The New Palace was built in a period from 1911 to 1922 as a royal residence of the Karadjordjevic dynasty. Laid out as an architectural counterpart of the Old Palace, the new royal residence historically supported the earlier concept of a palace complex. The three store building was designed in the style of academism with elements of Renaissance and Baroque architecture.
The building has a cellar, ground floor and two upper floors, with a powerful dome on the corner of the two streets. The street facades are severe and serene, while the main facade, turned towards the garden, is more dynamic and open. The palace was damaged during the bombing of Belgrade in World War I, before the building was actually completed. In 1918 it was repaired, finished and extended. The interior was decorated and equipped in the following two years.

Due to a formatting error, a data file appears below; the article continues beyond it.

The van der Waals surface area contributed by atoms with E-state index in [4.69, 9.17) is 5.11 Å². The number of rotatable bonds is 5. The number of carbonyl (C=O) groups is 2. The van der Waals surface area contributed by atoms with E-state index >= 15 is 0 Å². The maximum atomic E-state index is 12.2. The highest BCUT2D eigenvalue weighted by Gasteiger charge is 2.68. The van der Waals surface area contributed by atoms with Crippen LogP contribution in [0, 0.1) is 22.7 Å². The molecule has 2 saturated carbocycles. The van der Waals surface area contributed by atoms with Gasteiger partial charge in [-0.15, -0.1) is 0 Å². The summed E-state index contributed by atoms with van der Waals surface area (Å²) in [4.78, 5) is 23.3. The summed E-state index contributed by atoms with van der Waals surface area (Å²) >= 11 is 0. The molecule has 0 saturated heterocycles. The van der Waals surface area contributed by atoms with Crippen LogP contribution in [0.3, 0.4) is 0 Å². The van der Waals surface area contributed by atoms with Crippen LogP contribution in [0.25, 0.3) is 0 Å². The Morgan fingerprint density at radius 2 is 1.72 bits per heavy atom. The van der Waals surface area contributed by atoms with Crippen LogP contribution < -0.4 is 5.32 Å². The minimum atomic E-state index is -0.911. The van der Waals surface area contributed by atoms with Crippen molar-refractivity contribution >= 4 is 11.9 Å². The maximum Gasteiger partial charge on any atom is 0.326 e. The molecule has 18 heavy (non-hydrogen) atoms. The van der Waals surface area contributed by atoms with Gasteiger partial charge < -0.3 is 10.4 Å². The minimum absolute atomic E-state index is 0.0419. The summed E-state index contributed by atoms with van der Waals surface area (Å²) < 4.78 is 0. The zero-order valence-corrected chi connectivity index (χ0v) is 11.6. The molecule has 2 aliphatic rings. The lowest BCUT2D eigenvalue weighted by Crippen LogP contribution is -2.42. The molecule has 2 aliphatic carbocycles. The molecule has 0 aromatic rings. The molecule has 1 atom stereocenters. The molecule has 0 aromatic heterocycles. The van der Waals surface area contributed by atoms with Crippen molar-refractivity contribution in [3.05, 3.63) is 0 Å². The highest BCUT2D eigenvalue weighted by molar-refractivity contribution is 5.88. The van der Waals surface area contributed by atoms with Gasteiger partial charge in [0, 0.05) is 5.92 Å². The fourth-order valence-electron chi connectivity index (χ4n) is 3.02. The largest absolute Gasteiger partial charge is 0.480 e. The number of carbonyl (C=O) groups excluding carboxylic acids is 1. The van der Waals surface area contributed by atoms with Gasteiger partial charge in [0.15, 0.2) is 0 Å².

Construction was delayed, first by the Balkan War, then by the World War I. The building whose constuction started for King Petar I was not completed until 1922. Since King Petar I died in 1921, it was his son King Aleksandar I who was the first tenant, from 1922. The New Palace was the official residence of King Aleksandar until his assassination in Marseilles in 1934.
Afterwards, the palace was adapted into the Museum of Prince Pavle. The second reconstruction was done in 1952. The Palace was extended towards the Old Palace and got new facades, new entrance and the ceremonial hall. Presently, it houses the Presidency of the Republic of Serbia.